Non omnis moriar
translated from the Polish by Nancy Kassell and Anita Safran
Non omnis moriar. My grand estate—
Tablecloth meadows, invincible wardrobe castles,
Acres of bedsheets, finely woven linens,
And dresses, colorful dresses—will survive me.
I leave no heirs.
So let your hands rummage through Jewish things,
You, Chomin’s wife from Lvov, you mother of a volksdeutscher.
May these things be useful to you and yours,
For, dear ones, I leave no name, no song.
I am thinking of you, as you, when the Schupo came,
Thought of me, in fact reminded them about me.
So let my friends break out holiday goblets,
Celebrate my wake and their wealth:
Kilims and tapestries, bowls, candlesticks.
Let them drink all night and at daybreak
Begin their search for gemstones and gold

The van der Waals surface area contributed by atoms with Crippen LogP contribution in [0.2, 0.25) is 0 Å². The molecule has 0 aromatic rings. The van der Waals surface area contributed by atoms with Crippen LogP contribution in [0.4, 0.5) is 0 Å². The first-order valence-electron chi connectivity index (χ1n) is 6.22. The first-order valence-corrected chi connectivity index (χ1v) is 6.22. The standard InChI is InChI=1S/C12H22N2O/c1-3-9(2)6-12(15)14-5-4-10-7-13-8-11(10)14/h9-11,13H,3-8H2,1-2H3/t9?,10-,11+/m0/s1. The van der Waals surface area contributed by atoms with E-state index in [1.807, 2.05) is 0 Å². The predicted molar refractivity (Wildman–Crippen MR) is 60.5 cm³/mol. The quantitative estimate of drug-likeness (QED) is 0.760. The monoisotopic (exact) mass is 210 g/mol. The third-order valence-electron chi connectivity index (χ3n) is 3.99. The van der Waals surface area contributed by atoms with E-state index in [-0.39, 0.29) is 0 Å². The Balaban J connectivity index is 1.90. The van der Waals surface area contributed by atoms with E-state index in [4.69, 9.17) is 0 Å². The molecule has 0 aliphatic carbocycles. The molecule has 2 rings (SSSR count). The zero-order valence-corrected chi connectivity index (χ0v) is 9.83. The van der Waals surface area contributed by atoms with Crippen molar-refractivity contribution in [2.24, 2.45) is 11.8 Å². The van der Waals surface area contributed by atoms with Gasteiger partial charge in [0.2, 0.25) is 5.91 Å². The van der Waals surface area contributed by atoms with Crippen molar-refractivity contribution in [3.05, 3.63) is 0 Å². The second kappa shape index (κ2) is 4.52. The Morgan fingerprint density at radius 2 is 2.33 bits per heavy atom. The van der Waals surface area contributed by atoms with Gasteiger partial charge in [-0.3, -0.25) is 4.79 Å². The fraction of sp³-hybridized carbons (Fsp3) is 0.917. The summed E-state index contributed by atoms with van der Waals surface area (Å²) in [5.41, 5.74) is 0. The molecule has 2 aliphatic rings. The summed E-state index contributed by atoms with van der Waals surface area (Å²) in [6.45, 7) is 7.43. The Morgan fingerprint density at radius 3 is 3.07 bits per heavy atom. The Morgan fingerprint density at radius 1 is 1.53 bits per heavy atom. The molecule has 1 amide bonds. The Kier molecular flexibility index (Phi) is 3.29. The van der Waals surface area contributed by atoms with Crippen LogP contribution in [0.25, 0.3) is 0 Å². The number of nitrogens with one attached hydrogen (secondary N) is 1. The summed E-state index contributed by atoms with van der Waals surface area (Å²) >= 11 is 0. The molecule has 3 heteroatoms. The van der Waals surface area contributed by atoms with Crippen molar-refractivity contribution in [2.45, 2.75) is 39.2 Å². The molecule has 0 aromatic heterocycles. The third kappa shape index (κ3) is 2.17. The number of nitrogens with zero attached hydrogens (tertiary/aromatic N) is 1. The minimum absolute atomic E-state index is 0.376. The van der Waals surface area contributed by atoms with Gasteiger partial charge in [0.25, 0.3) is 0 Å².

In sofas, mattresses, blankets and rugs.
Oh how the work will burn in their hands!
Clumps of horsehair, bunches of sea hay,
Clouds of fresh down from pillows and quilts,
Glued on by my blood, will turn their arms into wings,
Transfigure the birds of prey into angels.
(Non omnis moriar, “Not all of me will die,” are the opening words of Horace, Ode 3.30.)
Polish poet Zuzanna Ginczanka was born in Lvov
in 1917. She published her first poems while still in school. At
age eighteen she moved to Warsaw, where she continued to publish and was
active in literary circles. Non omnis moriar may have been
written in 1942 after she was denounced and arrested, then released.
In 1944, while living in Crakow, she was again denounced, arrested,
and executed. To the best of our knowledge, this is the first English
translation of this poem.
Nancy Kassell has published poems in Kalliope, Spoon River Poetry Review, Southern Poetry Review, Feminist Review, and Salamander, as well as in several anthologies, including Verse and Universe. She is also the author of a cultural study, The Pythia on Ellis Island: Rethinking the Greco-Roman Legacy in America.
Anita Safran was born in Poland and was an editor at Harvard University Press for over twenty years. (2/2006)